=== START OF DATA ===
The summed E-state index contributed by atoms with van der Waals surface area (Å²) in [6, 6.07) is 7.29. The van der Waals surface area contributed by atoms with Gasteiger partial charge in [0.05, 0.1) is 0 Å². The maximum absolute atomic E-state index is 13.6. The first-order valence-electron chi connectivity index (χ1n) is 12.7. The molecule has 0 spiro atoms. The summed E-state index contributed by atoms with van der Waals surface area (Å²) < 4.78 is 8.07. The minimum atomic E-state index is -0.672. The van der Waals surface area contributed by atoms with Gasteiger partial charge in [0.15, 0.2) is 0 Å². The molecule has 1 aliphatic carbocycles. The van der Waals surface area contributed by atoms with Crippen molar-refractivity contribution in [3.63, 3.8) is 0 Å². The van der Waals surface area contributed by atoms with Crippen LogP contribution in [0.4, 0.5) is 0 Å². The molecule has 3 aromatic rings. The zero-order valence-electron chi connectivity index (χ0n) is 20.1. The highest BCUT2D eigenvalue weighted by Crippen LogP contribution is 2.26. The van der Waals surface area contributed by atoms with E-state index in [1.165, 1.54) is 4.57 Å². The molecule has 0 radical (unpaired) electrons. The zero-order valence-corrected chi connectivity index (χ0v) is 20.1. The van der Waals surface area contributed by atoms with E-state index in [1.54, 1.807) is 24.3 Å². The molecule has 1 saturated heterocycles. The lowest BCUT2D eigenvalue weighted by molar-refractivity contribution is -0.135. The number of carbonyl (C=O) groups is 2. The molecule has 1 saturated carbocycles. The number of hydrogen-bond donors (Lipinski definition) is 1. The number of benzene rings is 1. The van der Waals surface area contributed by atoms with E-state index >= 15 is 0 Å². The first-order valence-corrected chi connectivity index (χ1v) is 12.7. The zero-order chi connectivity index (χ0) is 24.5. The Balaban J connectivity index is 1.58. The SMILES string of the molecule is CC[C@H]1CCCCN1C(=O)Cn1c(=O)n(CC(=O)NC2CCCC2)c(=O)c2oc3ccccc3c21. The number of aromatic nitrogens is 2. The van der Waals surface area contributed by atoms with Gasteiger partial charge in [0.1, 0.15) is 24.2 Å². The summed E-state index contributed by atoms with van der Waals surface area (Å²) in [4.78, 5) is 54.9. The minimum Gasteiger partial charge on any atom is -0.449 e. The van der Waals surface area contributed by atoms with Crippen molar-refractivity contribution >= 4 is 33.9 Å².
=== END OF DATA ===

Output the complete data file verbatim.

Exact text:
The summed E-state index contributed by atoms with van der Waals surface area (Å²) in [6, 6.07) is 7.29. The van der Waals surface area contributed by atoms with Gasteiger partial charge in [0.05, 0.1) is 0 Å². The maximum absolute atomic E-state index is 13.6. The first-order valence-electron chi connectivity index (χ1n) is 12.7. The molecule has 0 spiro atoms. The summed E-state index contributed by atoms with van der Waals surface area (Å²) < 4.78 is 8.07. The minimum atomic E-state index is -0.672. The van der Waals surface area contributed by atoms with Gasteiger partial charge in [0.15, 0.2) is 0 Å². The molecule has 1 aliphatic carbocycles. The van der Waals surface area contributed by atoms with Crippen molar-refractivity contribution in [3.63, 3.8) is 0 Å². The van der Waals surface area contributed by atoms with Crippen LogP contribution in [0.4, 0.5) is 0 Å². The molecule has 3 aromatic rings. The zero-order valence-electron chi connectivity index (χ0n) is 20.1. The highest BCUT2D eigenvalue weighted by Crippen LogP contribution is 2.26. The van der Waals surface area contributed by atoms with E-state index in [1.165, 1.54) is 4.57 Å². The molecule has 0 radical (unpaired) electrons. The zero-order valence-corrected chi connectivity index (χ0v) is 20.1. The van der Waals surface area contributed by atoms with E-state index in [1.54, 1.807) is 24.3 Å². The molecule has 1 saturated heterocycles. The lowest BCUT2D eigenvalue weighted by molar-refractivity contribution is -0.135. The number of carbonyl (C=O) groups is 2. The molecule has 1 saturated carbocycles. The number of hydrogen-bond donors (Lipinski definition) is 1. The number of benzene rings is 1. The van der Waals surface area contributed by atoms with E-state index >= 15 is 0 Å². The first-order valence-corrected chi connectivity index (χ1v) is 12.7. The zero-order chi connectivity index (χ0) is 24.5. The Balaban J connectivity index is 1.58. The SMILES string of the molecule is CC[C@H]1CCCCN1C(=O)Cn1c(=O)n(CC(=O)NC2CCCC2)c(=O)c2oc3ccccc3c21. The number of aromatic nitrogens is 2. The van der Waals surface area contributed by atoms with Gasteiger partial charge in [0.1, 0.15) is 24.2 Å². The summed E-state index contributed by atoms with van der Waals surface area (Å²) in [4.78, 5) is 54.9. The minimum Gasteiger partial charge on any atom is -0.449 e. The van der Waals surface area contributed by atoms with Crippen molar-refractivity contribution >= 4 is 33.9 Å².